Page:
Procedural Standards Update: Capnography
To promote patient safety, improve quality of care and decrease adverse events for all procedures performed in an office- based setting, AAAASF is implementing new standards for the Procedural program. This standards revision applies only to offices participating in the AAAASF Procedural program. If you are not sure whether the change applies to your facility, please contact the AAAASF office.
Standards Manual and Checklist V3.1 (OBP) Effective 1/31/2018
The use of capnography is an evidence based practice recommended by professional organizations and societies such as ASA and AANA, as a standard of care for patients receiving moderate sedation, deep sedation, and general anesthesia. Some states have also begun mandating capnography for such cases. Further, this standard has already been implemented in the AAAASF Surgical program, this revision merely brings the Procedural program in line with existing monitoring requirements in the surgical setting.
In order to maintain accreditation, office-based practices will be required to provide continual monitoring of end tidal CO2 for moderate sedation, deep sedation and general anesthesia in the office-based setting.
AAAASF Accredited facilities must meet the following standards effective January 31, 2018:
A carbon dioxide monitor is present and used on all moderate sedation, deep sedation and general anesthesia cases.
Patient monitoring during anesthesia consists of end tidal carbon dioxide sampling on all moderate sedation, deep sedation and general anesthetics.
-Continual monitoring for the presence of expired carbon dioxide shall be performed unless invalidated by the nature of the patient, procedure, or equipment. Quantitative monitoring of the volume of expired gas is strongly encouraged.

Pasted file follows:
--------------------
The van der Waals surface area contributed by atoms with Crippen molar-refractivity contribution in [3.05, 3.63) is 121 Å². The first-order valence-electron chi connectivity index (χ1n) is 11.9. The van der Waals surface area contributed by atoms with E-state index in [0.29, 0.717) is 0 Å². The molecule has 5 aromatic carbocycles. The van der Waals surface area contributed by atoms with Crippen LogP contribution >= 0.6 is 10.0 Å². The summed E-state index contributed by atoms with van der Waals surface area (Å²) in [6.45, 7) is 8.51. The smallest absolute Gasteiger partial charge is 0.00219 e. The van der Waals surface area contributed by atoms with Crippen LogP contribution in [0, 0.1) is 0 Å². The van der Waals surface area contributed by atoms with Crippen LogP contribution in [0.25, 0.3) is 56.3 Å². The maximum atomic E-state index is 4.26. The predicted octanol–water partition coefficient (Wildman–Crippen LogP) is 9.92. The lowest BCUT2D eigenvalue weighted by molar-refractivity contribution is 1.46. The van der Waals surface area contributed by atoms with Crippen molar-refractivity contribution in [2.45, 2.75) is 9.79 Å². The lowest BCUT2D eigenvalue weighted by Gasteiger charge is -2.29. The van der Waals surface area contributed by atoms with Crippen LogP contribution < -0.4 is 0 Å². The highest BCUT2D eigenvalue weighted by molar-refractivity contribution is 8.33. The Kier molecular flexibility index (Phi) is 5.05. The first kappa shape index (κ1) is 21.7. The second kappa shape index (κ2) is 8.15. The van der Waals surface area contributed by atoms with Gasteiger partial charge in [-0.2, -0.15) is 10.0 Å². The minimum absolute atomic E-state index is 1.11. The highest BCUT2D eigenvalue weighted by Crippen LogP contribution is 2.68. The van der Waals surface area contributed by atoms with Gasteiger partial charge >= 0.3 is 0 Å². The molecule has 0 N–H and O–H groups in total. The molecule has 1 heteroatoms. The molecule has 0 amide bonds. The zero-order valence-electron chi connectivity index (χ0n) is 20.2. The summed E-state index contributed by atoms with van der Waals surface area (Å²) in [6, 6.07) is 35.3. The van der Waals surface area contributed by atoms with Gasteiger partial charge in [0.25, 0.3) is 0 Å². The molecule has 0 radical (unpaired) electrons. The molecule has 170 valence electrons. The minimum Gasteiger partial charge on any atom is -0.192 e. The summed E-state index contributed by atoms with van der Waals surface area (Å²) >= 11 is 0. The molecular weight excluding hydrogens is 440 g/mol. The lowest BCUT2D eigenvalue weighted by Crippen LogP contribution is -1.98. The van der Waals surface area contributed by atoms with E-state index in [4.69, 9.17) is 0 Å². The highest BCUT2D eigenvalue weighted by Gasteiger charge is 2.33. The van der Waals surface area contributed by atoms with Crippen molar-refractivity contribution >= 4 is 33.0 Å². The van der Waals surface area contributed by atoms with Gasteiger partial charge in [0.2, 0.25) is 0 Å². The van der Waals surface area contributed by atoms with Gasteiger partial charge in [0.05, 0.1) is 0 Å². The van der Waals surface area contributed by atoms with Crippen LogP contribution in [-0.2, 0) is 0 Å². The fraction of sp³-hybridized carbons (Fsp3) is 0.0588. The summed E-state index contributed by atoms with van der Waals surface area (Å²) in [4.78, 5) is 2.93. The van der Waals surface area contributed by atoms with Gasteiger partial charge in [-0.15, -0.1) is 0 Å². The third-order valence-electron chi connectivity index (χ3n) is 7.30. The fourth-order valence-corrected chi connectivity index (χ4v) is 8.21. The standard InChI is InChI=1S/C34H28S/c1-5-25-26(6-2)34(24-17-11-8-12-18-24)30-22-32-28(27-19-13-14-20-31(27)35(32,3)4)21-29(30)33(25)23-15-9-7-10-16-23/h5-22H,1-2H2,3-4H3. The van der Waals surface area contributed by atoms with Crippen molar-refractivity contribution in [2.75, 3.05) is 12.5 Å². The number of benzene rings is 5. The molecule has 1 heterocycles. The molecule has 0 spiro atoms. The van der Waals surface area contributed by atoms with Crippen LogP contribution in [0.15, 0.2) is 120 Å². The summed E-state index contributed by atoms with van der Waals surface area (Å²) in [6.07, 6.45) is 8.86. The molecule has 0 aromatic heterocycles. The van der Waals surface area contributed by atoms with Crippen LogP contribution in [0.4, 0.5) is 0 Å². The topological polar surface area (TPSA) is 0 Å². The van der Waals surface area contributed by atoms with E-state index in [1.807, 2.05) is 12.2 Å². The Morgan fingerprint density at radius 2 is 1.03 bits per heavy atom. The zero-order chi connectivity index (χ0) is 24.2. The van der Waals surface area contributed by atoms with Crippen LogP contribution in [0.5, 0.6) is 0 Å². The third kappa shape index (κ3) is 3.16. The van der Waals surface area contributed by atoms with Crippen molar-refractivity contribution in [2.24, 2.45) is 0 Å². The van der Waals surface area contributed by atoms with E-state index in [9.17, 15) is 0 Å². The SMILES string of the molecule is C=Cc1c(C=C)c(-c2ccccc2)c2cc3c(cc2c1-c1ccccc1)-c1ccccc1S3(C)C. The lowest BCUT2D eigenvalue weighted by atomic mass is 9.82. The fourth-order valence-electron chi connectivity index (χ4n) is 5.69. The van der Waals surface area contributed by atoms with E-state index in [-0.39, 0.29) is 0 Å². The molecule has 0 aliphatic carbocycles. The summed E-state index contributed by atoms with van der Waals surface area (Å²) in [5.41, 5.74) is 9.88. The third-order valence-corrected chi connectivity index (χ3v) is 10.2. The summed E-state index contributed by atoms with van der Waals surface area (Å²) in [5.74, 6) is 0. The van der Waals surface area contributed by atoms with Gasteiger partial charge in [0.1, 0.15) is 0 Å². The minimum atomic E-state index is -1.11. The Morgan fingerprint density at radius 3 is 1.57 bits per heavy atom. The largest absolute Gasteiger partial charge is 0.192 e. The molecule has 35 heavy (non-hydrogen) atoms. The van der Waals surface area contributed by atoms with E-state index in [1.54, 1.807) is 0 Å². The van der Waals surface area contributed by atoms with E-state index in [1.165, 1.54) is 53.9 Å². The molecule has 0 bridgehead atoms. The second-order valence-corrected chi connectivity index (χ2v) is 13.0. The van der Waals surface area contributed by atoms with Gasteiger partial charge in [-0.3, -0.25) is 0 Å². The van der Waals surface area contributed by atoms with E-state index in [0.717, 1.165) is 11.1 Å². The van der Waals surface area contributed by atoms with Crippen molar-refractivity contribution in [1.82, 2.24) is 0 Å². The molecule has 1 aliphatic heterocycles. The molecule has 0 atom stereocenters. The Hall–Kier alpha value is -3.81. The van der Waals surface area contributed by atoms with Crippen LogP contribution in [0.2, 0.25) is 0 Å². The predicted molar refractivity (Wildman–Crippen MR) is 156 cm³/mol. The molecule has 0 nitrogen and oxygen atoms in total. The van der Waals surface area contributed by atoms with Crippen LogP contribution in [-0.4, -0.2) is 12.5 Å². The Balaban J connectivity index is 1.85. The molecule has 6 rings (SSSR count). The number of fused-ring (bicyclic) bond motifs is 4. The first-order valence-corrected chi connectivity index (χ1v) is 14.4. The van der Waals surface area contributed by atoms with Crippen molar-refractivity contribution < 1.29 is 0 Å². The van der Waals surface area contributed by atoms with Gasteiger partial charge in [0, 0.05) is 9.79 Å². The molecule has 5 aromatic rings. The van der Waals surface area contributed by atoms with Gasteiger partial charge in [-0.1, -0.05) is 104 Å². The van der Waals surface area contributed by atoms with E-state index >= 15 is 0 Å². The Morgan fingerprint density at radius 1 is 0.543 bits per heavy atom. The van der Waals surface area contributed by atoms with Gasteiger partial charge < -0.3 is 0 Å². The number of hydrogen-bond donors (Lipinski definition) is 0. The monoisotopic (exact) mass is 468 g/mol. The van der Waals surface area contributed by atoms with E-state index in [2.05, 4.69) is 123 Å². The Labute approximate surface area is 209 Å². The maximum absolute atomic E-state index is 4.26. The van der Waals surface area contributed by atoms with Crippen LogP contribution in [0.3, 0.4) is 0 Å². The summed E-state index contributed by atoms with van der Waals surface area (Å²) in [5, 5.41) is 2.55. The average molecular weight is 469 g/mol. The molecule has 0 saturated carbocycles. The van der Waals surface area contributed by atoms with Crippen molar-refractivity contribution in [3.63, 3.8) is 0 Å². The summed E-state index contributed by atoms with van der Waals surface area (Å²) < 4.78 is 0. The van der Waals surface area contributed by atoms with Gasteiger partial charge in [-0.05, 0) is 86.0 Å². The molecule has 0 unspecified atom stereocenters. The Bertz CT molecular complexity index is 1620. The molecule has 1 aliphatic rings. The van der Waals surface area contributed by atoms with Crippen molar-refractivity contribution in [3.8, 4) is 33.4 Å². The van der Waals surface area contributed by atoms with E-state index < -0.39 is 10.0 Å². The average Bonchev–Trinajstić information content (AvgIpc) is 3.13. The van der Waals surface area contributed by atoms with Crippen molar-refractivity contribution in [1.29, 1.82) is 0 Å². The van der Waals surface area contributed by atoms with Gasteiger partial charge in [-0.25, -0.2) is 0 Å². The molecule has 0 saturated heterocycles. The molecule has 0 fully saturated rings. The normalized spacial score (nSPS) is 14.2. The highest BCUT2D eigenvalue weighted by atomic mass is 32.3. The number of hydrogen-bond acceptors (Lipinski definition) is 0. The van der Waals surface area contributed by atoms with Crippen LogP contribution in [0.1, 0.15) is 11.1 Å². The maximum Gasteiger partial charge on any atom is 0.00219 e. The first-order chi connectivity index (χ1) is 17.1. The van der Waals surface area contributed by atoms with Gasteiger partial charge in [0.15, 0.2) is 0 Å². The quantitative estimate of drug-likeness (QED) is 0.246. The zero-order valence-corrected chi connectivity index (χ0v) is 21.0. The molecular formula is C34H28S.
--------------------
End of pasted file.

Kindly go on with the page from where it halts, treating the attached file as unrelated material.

-Continual end-tidal carbon dioxide analysis, in use from the time of endotracheal tube/laryngeal mask placement until extubation/removal or initiating transfer to a postoperative care location, shall be performed using a quantitative method such as capnography, capnometry, or mass spectroscopy. When capnography or capnometry is utilized, the end tidal carbon dioxide alarm shall be audible to the anesthesiologist or the anesthesia care team personnel.
Every patient receiving general anesthesia shall have the adequacy of ventilation continually evaluated. Qualitative clinical signs such as chest excursion, observation of the reservoir breathing bag, and auscultation of breath sounds are useful.
When an endotracheal tube or laryngeal mask is inserted, its correct positioning must be verified by clinical assessment and by identification of carbon dioxide in the expired gas.
Any Procedural surveys conducted after the above date will include this requirement regardless of when the office first applied or first became accredited. This release is intended to provide advanced notice to accredited facilities of this change.